Yeah JNG but if my daughter tried to argue with me that McDonalds hamburgers are the best hamburgers in the world I’d question how many different hamburger joints she’s been to, if she’s ever made hamburgers herself and what she thanks makes a good hamburger. Some opinions are just more subjective than others and that is more true the less informed and knowledgeable a person is about a topic.

    Some people just know more about certain things and their opinion carries more weight than others, even on more subjective things like art, movies, literature and music. It doesn’t mean their opinion is the only one that matters, it just means their opinion carries more weight in a land of non-experts.

    Just saying…


  • Paul


    I’m sorry that I offended. If I’m not mistaken, there was another post of yours that got axed, and there was much to discuss there.

    But, anyway, I have to disagree, mostly, with your idea that the idea of an objective standard in the arts is erroneous, and frankly, I think it’s dangerous to our culture as a whole.

    Darius is right, Piss Christ is the end result of a culture who applies laissez faire values to its art. The artist tried explaining it away in a number of different ways, but at the end of the day, it’s a crucifix placed in a bottle of urine, it takes no talent and it shouldn’t be considered art by anyone. It’s an insult to the world of visual art.

    It’s already happened in the visual art world, it’s happening in the aural art world, and it’s just a matter of time until it happens to the printed word.

    All because art is subjective. Be careful what you wish for, JNG.

  • JNG

    I am a black and white person. I don’t like much art. Not my thing. Art to me is a great gun dog on point, a thunderous flush, and well crafted firearms making their mark. Doesn’t mean that art I don’t like is bad, just that it doesn’t do anything particularly for me. Musical taste is subjective in my opinion. Your opinion is that it is not. That is ok doesn’t mean either of us is right. It means we have varying opinions. Just like we do about music. I realize there has to be a starting place. We can’t compare off beat, horrendous sounding music with some of the greats, but musical taste is very much subjective. I like all different kinds of music from Christian, to country, to rock. However, I hear some songs that are “popular” and think how on earth is this song popular? I think man that just stinks, but obviously a lot of people like it. You can argue that it is because they aren’t educated and to a degree that could be true, but they obviously enjoy the sounds they are hearing or else they wouldn’t listen. Not everyone is going to be as passionate about music and art as you and that is OK too. Doesn’t mean they aren’t intelligent individuals just means they have different likes and dislikes.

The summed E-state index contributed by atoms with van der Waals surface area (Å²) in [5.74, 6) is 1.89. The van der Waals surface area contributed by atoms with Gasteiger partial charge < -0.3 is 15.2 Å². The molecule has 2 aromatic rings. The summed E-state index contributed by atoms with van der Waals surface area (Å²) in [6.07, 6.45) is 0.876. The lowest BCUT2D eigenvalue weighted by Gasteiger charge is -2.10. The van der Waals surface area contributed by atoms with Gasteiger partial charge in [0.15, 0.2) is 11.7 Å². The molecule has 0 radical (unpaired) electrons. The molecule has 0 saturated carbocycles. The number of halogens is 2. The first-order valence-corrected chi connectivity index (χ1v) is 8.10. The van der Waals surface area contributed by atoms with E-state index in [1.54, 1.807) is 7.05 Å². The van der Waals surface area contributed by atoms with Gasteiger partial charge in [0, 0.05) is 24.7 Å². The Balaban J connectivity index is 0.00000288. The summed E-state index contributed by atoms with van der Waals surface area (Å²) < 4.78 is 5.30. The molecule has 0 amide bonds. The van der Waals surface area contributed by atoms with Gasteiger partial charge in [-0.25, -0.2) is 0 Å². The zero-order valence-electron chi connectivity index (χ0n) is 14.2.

I understand what you are saying about the technical side of things. Obviously your taste as a musician is going to be more refined to a certain expectation. However, that does not mean that what you deem below your level of expectation is bad. It also does not mean that someone who likes it has bad taste. They might, but it is not certain. You see it gets back to opinions which are subjective.

    Bryan, lets not play that game. Obviously there is a basis from which to begin and a somewhat reasonable amount of experience is neccessary. We are all adults here (I think) and have some basis for our knowledge and or opinions. I think I covered the degree of education portion above with Paul.

  • Paul

    Both of those articles have an English point of view, but in both, you could change the names and locations and they could easily be about America. Change the woman who murdered kids to the guy who killed the cop in Philly, and it’s all the same all over again.

    And yes, a decline in the arts dictates a decline in culture. And a willingness to let it decline by being so willing to call art a subjective thing is where it all starts. All of the sudden, artists no longer need to be schooled, and no longer need to learn their artform by listening to the greats and mimicing before finding their own voice. Originality now becomes virtually an impossibility unless one plays the shock value card, and voila: suddenly Marilyn Manson and people painting pictures of murderers suddenly get some traction.